AFRICAN AND AFRO-CARIBBEAN IMMIGRANT AND DIASPORA PERSPECTIVES OF POLICE VIOLENCE “IT’S ABOUT CULTURE, NOT RACE”
Meshesha, Bemnet Tadesse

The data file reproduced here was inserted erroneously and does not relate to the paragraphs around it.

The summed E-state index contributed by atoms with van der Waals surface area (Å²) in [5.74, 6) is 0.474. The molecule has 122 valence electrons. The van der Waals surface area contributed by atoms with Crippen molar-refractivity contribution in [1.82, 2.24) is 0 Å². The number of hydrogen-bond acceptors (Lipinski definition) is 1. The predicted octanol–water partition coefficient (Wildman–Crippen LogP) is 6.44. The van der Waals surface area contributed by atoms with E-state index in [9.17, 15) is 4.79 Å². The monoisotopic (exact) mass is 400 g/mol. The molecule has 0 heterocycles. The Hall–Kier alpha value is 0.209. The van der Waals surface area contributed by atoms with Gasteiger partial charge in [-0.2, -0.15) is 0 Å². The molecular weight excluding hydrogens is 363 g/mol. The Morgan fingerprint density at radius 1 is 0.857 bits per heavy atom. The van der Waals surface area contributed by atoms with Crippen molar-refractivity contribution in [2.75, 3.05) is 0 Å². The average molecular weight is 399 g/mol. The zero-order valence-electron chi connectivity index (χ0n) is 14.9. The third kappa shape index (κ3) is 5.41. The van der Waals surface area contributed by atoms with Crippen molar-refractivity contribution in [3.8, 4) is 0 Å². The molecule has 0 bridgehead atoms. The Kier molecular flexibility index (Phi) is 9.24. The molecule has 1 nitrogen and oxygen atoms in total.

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Police violence with minority communities in the U.S. is a growing problem and has gained a lot of national attention in recent years. While the issue seems to be prevalent in the country, the current means to track the data on excessive use of force or deadly encounters by police is lacking because police departments report voluntarily. The Justice Department has announced recent initiatives to better track this information but news agencies like The Guardian and The Washington Post have taken on the role of documenting these encounters and keeping the public and even federal agencies informed thus far. While data tracking is improving, the perceptions by minority communities of police violence is largely unexplored. People of color, particularly Black people, tend to be central characters in narratives about police violence yet their view on the matter is often overlooked. While race has proven to be an important predictor of satisfaction with police, the understanding of racial identity has been sparse. Black is not monolithic so while the perspectives of Black immigrants and diasporans on police violence may vary greatly, studies exploring these views are almost non-existent. Differences in culture, language, immigration status and country of origin could contribute to a difference in perspectives and experiences with police violence. This study sought to capture and understand the views and experiences of African and Afro-Caribbean immigrant and diasporans through qualitative interviews. Utilizing Critical Race as the primary theory and Interpretive Phenomenological Analysis as the method for analyzing the data, five primary themes and twelve subthemes emerged. While the results were interesting and affirmed findings in other studies, differences emerged between participants by age.